Tour de la Francophonie: Madagascar
The train to Fiana:
crossing bridges and divides
with Koléane Foxonet
Friday 10 Sep. 12-1pm
Join Koléane live from France for a Zoom presentation about the spectacular journey on the Fianarantsoa-Côte Est (FCE) railway of Madagascar, featuring no less than 48 tunnels, 67 bridges and four viaducts. The train crosses areas not accessible by road and is a lifeline for local communities who use it to trade and travel.
Massive, hilly Madagascar is the 4th largest island in the world.
Madagascar is home to plants and animals found nowhere else on Earth. Among its resident animals are more than half the world’s chameleons and dozens of species of lemur.
The island was a French colony from 1897 until 1968 and then gained full independence on 26 June 1960.
The country's economy is based largely on agriculture, mining, fishing, and clothes production. One of Madagascar's best known products is vanilla, which comes from an orchid and is used for flavoring.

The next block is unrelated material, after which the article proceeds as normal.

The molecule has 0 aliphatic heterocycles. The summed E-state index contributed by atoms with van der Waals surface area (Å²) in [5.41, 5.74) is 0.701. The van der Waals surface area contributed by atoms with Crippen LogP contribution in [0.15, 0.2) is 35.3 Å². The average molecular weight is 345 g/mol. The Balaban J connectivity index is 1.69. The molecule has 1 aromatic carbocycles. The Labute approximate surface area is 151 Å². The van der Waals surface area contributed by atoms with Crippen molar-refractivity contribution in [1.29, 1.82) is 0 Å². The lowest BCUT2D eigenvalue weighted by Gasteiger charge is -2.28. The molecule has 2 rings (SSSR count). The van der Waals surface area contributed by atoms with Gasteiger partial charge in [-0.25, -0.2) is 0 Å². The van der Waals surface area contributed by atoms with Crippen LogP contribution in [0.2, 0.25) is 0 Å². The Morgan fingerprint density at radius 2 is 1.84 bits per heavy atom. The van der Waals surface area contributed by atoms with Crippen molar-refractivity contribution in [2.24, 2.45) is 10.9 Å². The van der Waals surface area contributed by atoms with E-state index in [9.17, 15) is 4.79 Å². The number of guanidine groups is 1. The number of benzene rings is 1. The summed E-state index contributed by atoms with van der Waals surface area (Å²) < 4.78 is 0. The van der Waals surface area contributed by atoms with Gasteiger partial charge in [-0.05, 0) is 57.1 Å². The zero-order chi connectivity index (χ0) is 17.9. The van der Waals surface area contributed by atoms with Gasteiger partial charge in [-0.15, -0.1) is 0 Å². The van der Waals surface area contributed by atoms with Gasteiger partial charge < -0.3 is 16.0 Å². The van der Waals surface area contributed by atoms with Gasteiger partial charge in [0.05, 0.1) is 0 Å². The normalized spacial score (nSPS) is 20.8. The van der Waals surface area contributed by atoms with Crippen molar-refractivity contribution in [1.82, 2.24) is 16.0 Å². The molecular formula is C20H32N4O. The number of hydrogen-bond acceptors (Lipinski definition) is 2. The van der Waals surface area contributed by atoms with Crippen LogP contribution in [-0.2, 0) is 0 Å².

Despite relatively high vanilla prices, the average Malagasy makes around $1 US per day, while 70% of the 27 million Malagasies live below the world poverty line.
Malagasy is the official and most commonly spoken language in Madagascar. French is also an official language and an important language in higher education and business.
Koléane Foxonet was born in Betroka, Southern Madagascar, and grew up in the capital Antananarivo. She left the island at 19 to pursue her studies in Europe and obtained a Master's Degree in African Studies from Sorbonne University.
Determined to support development in her home country, Koléane is also passionate about photography. Combining both interests, she started to share her documentary photographic projects about life in Madagascar with Alliance Française chapters in 2018.
Together with a group of friends, she also started an NGO called "African Investment & Mobilization." Among other projects, the non profit has helped provide water pumps in her mother's native town of Beapombo in the Central Highlands of Ihorombe region, in the South of the island.
This event is free for all
The Zoom link will be emailed
the day prior to the event